Twenty-eight years to the day was the start of a six-year odyssey of torture, disillusionment and rebirth. It was in the midst of the worst of times, for me if for no one else. It was my first day of middle school, my first day in Humanities. My first day of realizing that some people saw me as inferior to them. My first day of six years of learning how to cope with the vast contrast between my time at school and my life at home.
This is not another “feel sorry for the author” story about my not-so-wonderful years in Mount Vernon, New York — although you can feel sorry for me if you choose. It’s more about what I learned in those first couple of years, those two years at the A.B. Davis Middle School that have served me well, particularly in graduate school and in the world of work. It’s funny to think that those years would serve me better than my high school or undergraduate experiences. Yet it’s not so funny to recognize that the folks with which I attended school were more diverse and less open to diversity that any other group I’d encounter until I became a doctoral student at Carnegie Mellon. And because of my kufi, as well as my idiotic mouth, I include myself in that category.
Perhaps it was because so many in Humanities had formed cliques long before I’d ever met them. So many of them were in the elementary version of it that I would’ve been at a significant social disadvantage even if I had grown up solidly middle class and with my current level of wisdom by the time I arrived in seventh grade. But the cliques that formed in the weeks after the start of seventh grade — in part a response to the pre-existing cliques — would be of interest to any sociologist, psychologist or sociocultural anthropologist. There was what I called the Italian Club (long before we actually had one as a class), the middle-class-Black-girl clique, the Afro-Caribbean clique, the Black male clique, the affluent Jewish/WASP girl clique, and so on.
Few within our subset actually ventured outside of those cliques and formed lasting bonds during those two years. There were enough exceptions to prove the rule, though. Those exceptions occurred with those designated to have special gifts, talents, backgrounds that made their crossings of divides possible. Kind of like the way we see our current president and others like him today.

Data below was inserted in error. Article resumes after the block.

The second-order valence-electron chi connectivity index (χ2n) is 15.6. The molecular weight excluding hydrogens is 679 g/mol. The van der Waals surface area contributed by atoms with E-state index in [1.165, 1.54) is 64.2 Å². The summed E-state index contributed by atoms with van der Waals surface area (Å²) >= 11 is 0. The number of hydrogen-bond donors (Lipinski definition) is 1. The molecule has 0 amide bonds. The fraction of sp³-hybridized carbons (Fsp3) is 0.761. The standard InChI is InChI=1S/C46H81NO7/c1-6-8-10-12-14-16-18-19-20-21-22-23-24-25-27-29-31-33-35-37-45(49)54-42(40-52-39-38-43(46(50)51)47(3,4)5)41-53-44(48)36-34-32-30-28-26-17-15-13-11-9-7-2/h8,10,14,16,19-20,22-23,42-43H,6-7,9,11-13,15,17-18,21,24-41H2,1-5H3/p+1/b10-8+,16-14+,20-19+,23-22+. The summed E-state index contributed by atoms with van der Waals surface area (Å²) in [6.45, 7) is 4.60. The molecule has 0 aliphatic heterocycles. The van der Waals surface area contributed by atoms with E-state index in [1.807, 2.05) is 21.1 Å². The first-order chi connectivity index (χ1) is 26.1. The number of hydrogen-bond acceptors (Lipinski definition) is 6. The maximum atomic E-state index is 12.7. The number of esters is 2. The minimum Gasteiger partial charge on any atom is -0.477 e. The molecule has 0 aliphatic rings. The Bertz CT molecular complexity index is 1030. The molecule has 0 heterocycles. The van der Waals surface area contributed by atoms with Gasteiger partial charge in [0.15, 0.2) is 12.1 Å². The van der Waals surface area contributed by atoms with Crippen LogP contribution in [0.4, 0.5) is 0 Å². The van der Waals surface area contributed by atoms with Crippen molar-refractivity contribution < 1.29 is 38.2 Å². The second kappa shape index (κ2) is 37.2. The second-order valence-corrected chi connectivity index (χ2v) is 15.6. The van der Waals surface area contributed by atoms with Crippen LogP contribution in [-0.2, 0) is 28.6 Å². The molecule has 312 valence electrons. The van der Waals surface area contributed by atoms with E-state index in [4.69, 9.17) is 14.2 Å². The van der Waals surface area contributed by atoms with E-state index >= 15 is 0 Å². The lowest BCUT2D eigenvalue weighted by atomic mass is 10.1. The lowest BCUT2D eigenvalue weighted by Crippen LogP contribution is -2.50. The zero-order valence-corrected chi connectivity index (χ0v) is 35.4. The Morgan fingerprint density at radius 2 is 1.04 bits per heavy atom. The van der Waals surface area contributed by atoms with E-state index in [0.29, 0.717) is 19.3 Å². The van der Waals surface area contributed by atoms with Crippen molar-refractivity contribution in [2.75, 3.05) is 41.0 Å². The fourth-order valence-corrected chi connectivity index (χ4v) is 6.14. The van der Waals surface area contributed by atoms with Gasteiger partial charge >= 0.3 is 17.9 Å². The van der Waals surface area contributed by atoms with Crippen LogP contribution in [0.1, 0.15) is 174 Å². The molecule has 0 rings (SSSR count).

But I think that there was a bigger fear among us, one bigger even than race or class, religion or gender. It was even bigger than trying to be cool or not being able to fit in somewhere. It was the fear of competition, of giving anyone in Humanities an added advantage by coming to their defense. It was a fear, a worry, an anguish that was with many of us every day regardless of race, ethnicity, gender, religion or level of affluence. When combined with the unacknowledged diversity of Humanities, it led to a cliquishness that would define most of our in-school friendships and relationships until college.
Perhaps that was why some in our classes could get away with their brand of verbal harassment because the alternative meant sticking your neck out for someone you might prefer not to be in competition with in the future. If you were weak enough to knuckle under because one of the Italian students called you a “monkey” or a “brainiac” for a month, then you didn’t deserve to be in Humanities. A program where the ultimate show of strength was your grades. Not to mention your ability to negotiate the social terrain of the in-crowd, the folks from Grimes and Pennington who’d been taking courses together since at least second or fourth grade. If you failed in one, you had a chance to redeem yourself with the other. If you failed at both, you’d likely either drop out of Humanities or fade into the background.
Despite whatever I thought about my grades at the time, I knew deep-down that I was as good as the best and brightest in Humanities, and better than most of the Whites who were there. As for being a part of the in-crowd, I accepted that this was likely to happen only when there was peace in the Middle East and my stepfather Maurice was out of our lives. At least one out of two wouldn’t have been bad. My strategy from the end of seventh grade on was to at least be on the margins of what was considered “in” socially. If that opened more doors to social acceptance, that was fine. If it didn’t, that was fine, too. At least it beat being a total outcast or an ostracized nerd.
That’s the ultimate lesson I learned in those first couple of years in Humanities around race, class, gender, religion, and grades. That no matter my talents and abilities, my wittiness or lack thereof, that my race and religion brought with it automatic assumptions of weirdness and inferiority, at least for my Italian classmates. That and my mouth made me a Humanities outlier for folks who were in the front and center of the social circle. In climbing out of the social hole I had inadvertently dug for myself this time twenty-eight years ago, I learned so much about diversity and negotiating difference, all of which would help me after my Humanities years.